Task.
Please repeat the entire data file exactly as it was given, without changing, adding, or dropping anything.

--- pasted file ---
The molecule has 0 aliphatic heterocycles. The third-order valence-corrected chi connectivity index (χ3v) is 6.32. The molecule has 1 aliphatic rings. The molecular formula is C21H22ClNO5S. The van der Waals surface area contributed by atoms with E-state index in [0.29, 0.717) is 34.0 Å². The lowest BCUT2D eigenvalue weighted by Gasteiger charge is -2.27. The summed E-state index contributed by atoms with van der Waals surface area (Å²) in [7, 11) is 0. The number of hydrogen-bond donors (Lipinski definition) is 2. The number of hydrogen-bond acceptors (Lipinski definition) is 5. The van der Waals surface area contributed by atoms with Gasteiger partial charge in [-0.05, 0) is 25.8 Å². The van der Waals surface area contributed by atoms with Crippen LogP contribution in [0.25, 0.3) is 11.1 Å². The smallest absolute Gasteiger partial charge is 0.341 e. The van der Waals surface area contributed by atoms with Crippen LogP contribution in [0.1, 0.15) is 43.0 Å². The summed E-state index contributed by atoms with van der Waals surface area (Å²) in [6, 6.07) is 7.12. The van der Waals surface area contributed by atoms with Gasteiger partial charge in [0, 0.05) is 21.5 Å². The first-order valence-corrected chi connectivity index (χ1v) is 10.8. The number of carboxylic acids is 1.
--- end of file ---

The molecule has 0 aliphatic heterocycles. The third-order valence-corrected chi connectivity index (χ3v) is 6.32. The molecule has 1 aliphatic rings. The molecular formula is C21H22ClNO5S. The van der Waals surface area contributed by atoms with E-state index in [0.29, 0.717) is 34.0 Å². The lowest BCUT2D eigenvalue weighted by Gasteiger charge is -2.27. The summed E-state index contributed by atoms with van der Waals surface area (Å²) in [7, 11) is 0. The number of hydrogen-bond donors (Lipinski definition) is 2. The number of hydrogen-bond acceptors (Lipinski definition) is 5. The van der Waals surface area contributed by atoms with Gasteiger partial charge in [-0.05, 0) is 25.8 Å². The van der Waals surface area contributed by atoms with Crippen LogP contribution in [0.25, 0.3) is 11.1 Å². The smallest absolute Gasteiger partial charge is 0.341 e. The van der Waals surface area contributed by atoms with Crippen LogP contribution in [0.1, 0.15) is 43.0 Å². The summed E-state index contributed by atoms with van der Waals surface area (Å²) in [6, 6.07) is 7.12. The van der Waals surface area contributed by atoms with Gasteiger partial charge in [0, 0.05) is 21.5 Å². The first-order valence-corrected chi connectivity index (χ1v) is 10.8. The number of carboxylic acids is 1.